It turns out the cloudy night in Wadi Rum did us a favor – we got to know our neighbors. They, too, were headed back to Petra that next morning, but unlike us, simple busers, they had rented a car. And, luckily for us, we had left our suitcases behind at our hotel in Petra, so we were able to hop in their backseat and catch a free ride.
Both born and raised Aussies, they now live in Hong Kong. They had just arrived in Jordan from Israel and would be moving on to Lebanon next. Needless to say, we had plenty to talk about.
Also, she writes for and edits a webzine, Iris Lillian, and it was fun talking to a fellow blogger – one who does this on a much bigger scale than myself. A majority of the articles are for women, about women, and by women – who work and reside in professional spheres.
Yet another bonus, this was the least carsick I got in Jordan!
Before we knew it, we were back in Wadi Musa and ready for our final day at Petra.
Our previous Petra hikes had started shortly after dawn or hours after sunset. Making me glad I had brought a hat to keep my ears warm : )
But today we arrived at the entrance shortly before noon, happily enjoying the warmth of the winter sun.
We had debated, briefly, about what exactly we wanted from this hike. Did we want another adventure – we hadn’t made it to the High Place of Sacrifice (a supposed “hard” level of intensity – though they had said the same of the Al-Khubtha Trail, as well as the Ad-Deir (Monastery) Trail), 5.5 kilometers, round-trip.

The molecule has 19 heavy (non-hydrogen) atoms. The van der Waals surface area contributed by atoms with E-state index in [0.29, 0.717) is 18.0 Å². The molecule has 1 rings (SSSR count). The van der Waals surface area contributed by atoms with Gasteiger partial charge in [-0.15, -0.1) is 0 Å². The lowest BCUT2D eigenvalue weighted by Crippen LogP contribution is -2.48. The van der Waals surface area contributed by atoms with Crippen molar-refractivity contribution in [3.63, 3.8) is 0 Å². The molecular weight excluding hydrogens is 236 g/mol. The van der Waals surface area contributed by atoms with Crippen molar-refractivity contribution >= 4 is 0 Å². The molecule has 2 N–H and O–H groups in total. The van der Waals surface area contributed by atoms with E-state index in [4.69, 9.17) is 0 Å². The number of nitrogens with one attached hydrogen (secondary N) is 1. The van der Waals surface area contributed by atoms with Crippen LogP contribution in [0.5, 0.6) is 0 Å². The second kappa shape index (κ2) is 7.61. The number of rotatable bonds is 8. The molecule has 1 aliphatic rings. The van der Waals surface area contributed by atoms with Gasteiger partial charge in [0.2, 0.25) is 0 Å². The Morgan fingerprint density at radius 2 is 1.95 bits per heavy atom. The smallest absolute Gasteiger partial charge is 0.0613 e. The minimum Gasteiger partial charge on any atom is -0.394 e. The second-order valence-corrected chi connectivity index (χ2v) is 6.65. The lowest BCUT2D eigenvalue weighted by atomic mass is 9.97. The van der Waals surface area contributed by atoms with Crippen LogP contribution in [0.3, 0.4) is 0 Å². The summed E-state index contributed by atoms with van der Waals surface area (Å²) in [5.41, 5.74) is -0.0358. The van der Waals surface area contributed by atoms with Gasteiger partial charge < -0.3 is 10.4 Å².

But after wandering through Wadi Rum the day before, a 14-kilometer walk the day before that, preceded by a late Christmas night…we were ready to take it easy.
Plus, we had never planned on taking the High Place of Sacrifice hike. We’d had no idea that we could get so much walking in on our main Petra day. We’d assumed we’d have to break up our views of the Treasury, the Royal tombs, our hike to the Treasury look-out spot, the Colonnaded Street, and getting to the Monastery. Only, we didn’t. We had done it all in one day.
And if we were being honest with ourselves. We didn’t really want another long hike. But, I had fallen in love with the Siq, the main entrance path to Petra. I loved the natural rock, as well as what was sculpted by the Nabataeans. It reaches up to 80 meters in height and is only 1.2 kilometers long.
So, instead of a hike, we decided on one final stroll through the Siq.
We had never been there at noon and the colors hitting the sandstone were startling. It turned out we hadn’t seen all that needed to be seen there.